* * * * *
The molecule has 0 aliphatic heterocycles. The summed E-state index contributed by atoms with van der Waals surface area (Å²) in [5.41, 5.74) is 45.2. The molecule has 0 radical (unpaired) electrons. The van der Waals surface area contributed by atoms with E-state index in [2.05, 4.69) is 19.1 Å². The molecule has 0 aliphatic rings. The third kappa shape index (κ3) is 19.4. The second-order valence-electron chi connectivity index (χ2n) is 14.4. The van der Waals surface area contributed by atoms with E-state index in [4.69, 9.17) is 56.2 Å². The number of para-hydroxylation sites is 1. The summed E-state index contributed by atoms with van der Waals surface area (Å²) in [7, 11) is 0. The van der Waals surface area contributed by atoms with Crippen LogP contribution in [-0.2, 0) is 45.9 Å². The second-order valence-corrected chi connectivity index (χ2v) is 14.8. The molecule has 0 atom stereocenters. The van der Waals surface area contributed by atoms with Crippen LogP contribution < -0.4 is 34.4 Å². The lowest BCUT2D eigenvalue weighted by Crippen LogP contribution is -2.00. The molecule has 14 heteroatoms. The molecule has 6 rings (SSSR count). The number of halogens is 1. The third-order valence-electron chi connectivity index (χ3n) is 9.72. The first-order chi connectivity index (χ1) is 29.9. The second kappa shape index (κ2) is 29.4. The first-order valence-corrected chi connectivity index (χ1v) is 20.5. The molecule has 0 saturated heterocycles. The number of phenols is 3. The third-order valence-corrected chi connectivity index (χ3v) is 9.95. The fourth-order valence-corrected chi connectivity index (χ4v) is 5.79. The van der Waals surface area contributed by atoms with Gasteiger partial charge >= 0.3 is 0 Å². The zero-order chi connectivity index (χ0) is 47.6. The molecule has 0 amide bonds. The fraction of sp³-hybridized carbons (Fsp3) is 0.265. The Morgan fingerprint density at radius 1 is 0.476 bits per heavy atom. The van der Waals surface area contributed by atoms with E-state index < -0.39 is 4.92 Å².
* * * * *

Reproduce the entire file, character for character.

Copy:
The molecule has 0 aliphatic heterocycles. The summed E-state index contributed by atoms with van der Waals surface area (Å²) in [5.41, 5.74) is 45.2. The molecule has 0 radical (unpaired) electrons. The van der Waals surface area contributed by atoms with E-state index in [2.05, 4.69) is 19.1 Å². The molecule has 0 aliphatic rings. The third kappa shape index (κ3) is 19.4. The second-order valence-electron chi connectivity index (χ2n) is 14.4. The van der Waals surface area contributed by atoms with E-state index in [4.69, 9.17) is 56.2 Å². The number of para-hydroxylation sites is 1. The summed E-state index contributed by atoms with van der Waals surface area (Å²) in [7, 11) is 0. The van der Waals surface area contributed by atoms with Crippen LogP contribution in [-0.2, 0) is 45.9 Å². The second-order valence-corrected chi connectivity index (χ2v) is 14.8. The molecule has 0 atom stereocenters. The van der Waals surface area contributed by atoms with Crippen LogP contribution < -0.4 is 34.4 Å². The lowest BCUT2D eigenvalue weighted by Crippen LogP contribution is -2.00. The molecule has 14 heteroatoms. The molecule has 6 rings (SSSR count). The number of halogens is 1. The third-order valence-electron chi connectivity index (χ3n) is 9.72. The first-order chi connectivity index (χ1) is 29.9. The second kappa shape index (κ2) is 29.4. The first-order valence-corrected chi connectivity index (χ1v) is 20.5. The molecule has 0 saturated heterocycles. The number of phenols is 3. The third-order valence-corrected chi connectivity index (χ3v) is 9.95. The fourth-order valence-corrected chi connectivity index (χ4v) is 5.79. The van der Waals surface area contributed by atoms with Gasteiger partial charge >= 0.3 is 0 Å². The zero-order chi connectivity index (χ0) is 47.6. The molecule has 0 amide bonds. The fraction of sp³-hybridized carbons (Fsp3) is 0.265. The Morgan fingerprint density at radius 1 is 0.476 bits per heavy atom. The van der Waals surface area contributed by atoms with E-state index < -0.39 is 4.92 Å².